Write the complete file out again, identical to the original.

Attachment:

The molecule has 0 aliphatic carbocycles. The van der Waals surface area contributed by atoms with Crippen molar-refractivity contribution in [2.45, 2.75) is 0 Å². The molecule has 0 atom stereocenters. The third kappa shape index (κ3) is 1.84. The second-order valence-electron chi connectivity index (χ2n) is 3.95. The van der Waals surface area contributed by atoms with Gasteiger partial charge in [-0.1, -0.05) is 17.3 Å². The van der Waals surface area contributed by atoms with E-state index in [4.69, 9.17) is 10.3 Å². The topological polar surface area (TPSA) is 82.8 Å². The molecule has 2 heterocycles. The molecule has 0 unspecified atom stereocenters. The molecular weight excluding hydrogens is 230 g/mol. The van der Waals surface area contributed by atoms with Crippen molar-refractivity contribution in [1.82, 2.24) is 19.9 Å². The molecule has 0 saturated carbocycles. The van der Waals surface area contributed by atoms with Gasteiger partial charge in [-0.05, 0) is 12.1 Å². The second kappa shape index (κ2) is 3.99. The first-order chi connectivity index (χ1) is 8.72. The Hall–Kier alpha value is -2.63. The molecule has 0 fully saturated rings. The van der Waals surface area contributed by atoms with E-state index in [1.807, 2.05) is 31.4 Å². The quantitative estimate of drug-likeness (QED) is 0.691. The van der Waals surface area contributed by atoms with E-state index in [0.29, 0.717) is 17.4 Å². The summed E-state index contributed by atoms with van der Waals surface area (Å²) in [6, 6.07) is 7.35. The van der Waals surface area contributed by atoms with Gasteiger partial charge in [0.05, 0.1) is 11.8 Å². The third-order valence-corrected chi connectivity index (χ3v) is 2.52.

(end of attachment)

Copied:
The molecule has 0 aliphatic carbocycles. The van der Waals surface area contributed by atoms with Crippen molar-refractivity contribution in [2.45, 2.75) is 0 Å². The molecule has 0 atom stereocenters. The third kappa shape index (κ3) is 1.84. The second-order valence-electron chi connectivity index (χ2n) is 3.95. The van der Waals surface area contributed by atoms with Gasteiger partial charge in [-0.1, -0.05) is 17.3 Å². The van der Waals surface area contributed by atoms with E-state index in [4.69, 9.17) is 10.3 Å². The topological polar surface area (TPSA) is 82.8 Å². The molecule has 2 heterocycles. The molecule has 0 unspecified atom stereocenters. The molecular weight excluding hydrogens is 230 g/mol. The van der Waals surface area contributed by atoms with Crippen molar-refractivity contribution in [1.82, 2.24) is 19.9 Å². The molecule has 0 saturated carbocycles. The van der Waals surface area contributed by atoms with Gasteiger partial charge in [-0.05, 0) is 12.1 Å². The second kappa shape index (κ2) is 3.99. The first-order chi connectivity index (χ1) is 8.72. The Hall–Kier alpha value is -2.63. The molecule has 0 fully saturated rings. The van der Waals surface area contributed by atoms with E-state index in [1.807, 2.05) is 31.4 Å². The quantitative estimate of drug-likeness (QED) is 0.691. The van der Waals surface area contributed by atoms with E-state index in [0.29, 0.717) is 17.4 Å². The summed E-state index contributed by atoms with van der Waals surface area (Å²) in [6, 6.07) is 7.35. The van der Waals surface area contributed by atoms with Gasteiger partial charge in [0.05, 0.1) is 11.8 Å². The third-order valence-corrected chi connectivity index (χ3v) is 2.52.